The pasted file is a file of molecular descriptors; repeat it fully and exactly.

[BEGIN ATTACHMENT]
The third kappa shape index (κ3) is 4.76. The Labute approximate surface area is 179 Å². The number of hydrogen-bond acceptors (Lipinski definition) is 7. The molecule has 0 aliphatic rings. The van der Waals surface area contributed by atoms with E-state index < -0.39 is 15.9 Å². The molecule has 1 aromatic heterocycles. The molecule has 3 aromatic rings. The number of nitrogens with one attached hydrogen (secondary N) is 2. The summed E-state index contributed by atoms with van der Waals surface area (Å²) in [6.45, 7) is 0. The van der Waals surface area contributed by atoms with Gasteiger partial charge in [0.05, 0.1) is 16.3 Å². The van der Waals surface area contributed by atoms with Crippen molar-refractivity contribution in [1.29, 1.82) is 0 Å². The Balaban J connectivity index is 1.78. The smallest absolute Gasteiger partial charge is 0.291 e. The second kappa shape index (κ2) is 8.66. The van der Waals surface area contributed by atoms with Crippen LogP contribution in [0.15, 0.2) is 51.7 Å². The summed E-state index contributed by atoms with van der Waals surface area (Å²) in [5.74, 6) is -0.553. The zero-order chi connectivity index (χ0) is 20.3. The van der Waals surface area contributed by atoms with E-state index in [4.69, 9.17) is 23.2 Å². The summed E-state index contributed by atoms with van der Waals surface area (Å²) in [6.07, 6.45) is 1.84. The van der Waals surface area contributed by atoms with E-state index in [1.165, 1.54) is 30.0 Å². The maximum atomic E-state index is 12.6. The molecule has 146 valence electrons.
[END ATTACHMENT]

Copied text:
The third kappa shape index (κ3) is 4.76. The Labute approximate surface area is 179 Å². The number of hydrogen-bond acceptors (Lipinski definition) is 7. The molecule has 0 aliphatic rings. The van der Waals surface area contributed by atoms with E-state index < -0.39 is 15.9 Å². The molecule has 1 aromatic heterocycles. The molecule has 3 aromatic rings. The number of nitrogens with one attached hydrogen (secondary N) is 2. The summed E-state index contributed by atoms with van der Waals surface area (Å²) in [6.45, 7) is 0. The van der Waals surface area contributed by atoms with Gasteiger partial charge in [0.05, 0.1) is 16.3 Å². The van der Waals surface area contributed by atoms with Crippen molar-refractivity contribution in [1.29, 1.82) is 0 Å². The Balaban J connectivity index is 1.78. The smallest absolute Gasteiger partial charge is 0.291 e. The second kappa shape index (κ2) is 8.66. The van der Waals surface area contributed by atoms with Crippen LogP contribution in [0.15, 0.2) is 51.7 Å². The summed E-state index contributed by atoms with van der Waals surface area (Å²) in [5.74, 6) is -0.553. The zero-order chi connectivity index (χ0) is 20.3. The van der Waals surface area contributed by atoms with E-state index in [4.69, 9.17) is 23.2 Å². The summed E-state index contributed by atoms with van der Waals surface area (Å²) in [6.07, 6.45) is 1.84. The van der Waals surface area contributed by atoms with E-state index in [1.165, 1.54) is 30.0 Å². The maximum atomic E-state index is 12.6. The molecule has 146 valence electrons.